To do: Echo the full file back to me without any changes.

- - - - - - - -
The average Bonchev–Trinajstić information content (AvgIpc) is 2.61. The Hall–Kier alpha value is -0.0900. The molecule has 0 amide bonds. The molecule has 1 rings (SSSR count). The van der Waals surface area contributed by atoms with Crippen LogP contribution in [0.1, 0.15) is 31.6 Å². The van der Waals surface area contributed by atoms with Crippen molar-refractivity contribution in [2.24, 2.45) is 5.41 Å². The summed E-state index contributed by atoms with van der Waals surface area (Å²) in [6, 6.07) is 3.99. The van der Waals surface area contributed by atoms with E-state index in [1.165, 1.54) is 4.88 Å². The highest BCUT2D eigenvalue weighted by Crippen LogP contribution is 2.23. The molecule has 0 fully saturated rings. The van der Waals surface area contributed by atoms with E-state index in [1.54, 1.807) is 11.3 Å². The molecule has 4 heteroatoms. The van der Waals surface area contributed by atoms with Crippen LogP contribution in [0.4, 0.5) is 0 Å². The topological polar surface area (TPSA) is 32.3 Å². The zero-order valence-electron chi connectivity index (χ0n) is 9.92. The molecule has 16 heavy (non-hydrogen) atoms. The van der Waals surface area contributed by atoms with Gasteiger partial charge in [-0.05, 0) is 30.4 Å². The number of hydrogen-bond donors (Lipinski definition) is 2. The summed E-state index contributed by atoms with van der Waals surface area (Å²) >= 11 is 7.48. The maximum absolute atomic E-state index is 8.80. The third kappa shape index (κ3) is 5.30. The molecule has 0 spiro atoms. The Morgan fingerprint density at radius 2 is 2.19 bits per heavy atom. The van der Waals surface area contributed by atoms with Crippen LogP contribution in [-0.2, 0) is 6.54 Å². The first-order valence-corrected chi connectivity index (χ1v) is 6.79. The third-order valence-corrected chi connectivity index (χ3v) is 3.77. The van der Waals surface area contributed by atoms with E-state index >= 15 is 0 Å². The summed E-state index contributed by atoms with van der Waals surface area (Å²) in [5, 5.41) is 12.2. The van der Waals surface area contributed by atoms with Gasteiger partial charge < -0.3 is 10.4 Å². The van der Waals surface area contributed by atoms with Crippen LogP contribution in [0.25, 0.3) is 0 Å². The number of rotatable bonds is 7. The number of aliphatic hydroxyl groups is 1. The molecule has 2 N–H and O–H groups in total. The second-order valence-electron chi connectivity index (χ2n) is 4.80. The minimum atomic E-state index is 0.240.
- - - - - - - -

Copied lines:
The average Bonchev–Trinajstić information content (AvgIpc) is 2.61. The Hall–Kier alpha value is -0.0900. The molecule has 0 amide bonds. The molecule has 1 rings (SSSR count). The van der Waals surface area contributed by atoms with Crippen LogP contribution in [0.1, 0.15) is 31.6 Å². The van der Waals surface area contributed by atoms with Crippen molar-refractivity contribution in [2.24, 2.45) is 5.41 Å². The summed E-state index contributed by atoms with van der Waals surface area (Å²) in [6, 6.07) is 3.99. The van der Waals surface area contributed by atoms with E-state index in [1.165, 1.54) is 4.88 Å². The highest BCUT2D eigenvalue weighted by Crippen LogP contribution is 2.23. The molecule has 0 fully saturated rings. The van der Waals surface area contributed by atoms with E-state index in [1.54, 1.807) is 11.3 Å². The molecule has 4 heteroatoms. The van der Waals surface area contributed by atoms with Crippen LogP contribution in [0.4, 0.5) is 0 Å². The topological polar surface area (TPSA) is 32.3 Å². The zero-order valence-electron chi connectivity index (χ0n) is 9.92. The molecule has 16 heavy (non-hydrogen) atoms. The van der Waals surface area contributed by atoms with Gasteiger partial charge in [-0.05, 0) is 30.4 Å². The number of hydrogen-bond donors (Lipinski definition) is 2. The summed E-state index contributed by atoms with van der Waals surface area (Å²) >= 11 is 7.48. The maximum absolute atomic E-state index is 8.80. The third kappa shape index (κ3) is 5.30. The molecule has 0 spiro atoms. The Morgan fingerprint density at radius 2 is 2.19 bits per heavy atom. The van der Waals surface area contributed by atoms with Crippen LogP contribution in [-0.2, 0) is 6.54 Å². The first-order valence-corrected chi connectivity index (χ1v) is 6.79. The third-order valence-corrected chi connectivity index (χ3v) is 3.77. The van der Waals surface area contributed by atoms with E-state index >= 15 is 0 Å². The summed E-state index contributed by atoms with van der Waals surface area (Å²) in [5, 5.41) is 12.2. The van der Waals surface area contributed by atoms with Gasteiger partial charge < -0.3 is 10.4 Å². The van der Waals surface area contributed by atoms with Crippen LogP contribution in [0.25, 0.3) is 0 Å². The number of rotatable bonds is 7. The number of aliphatic hydroxyl groups is 1. The molecule has 2 N–H and O–H groups in total. The second-order valence-electron chi connectivity index (χ2n) is 4.80. The minimum atomic E-state index is 0.240.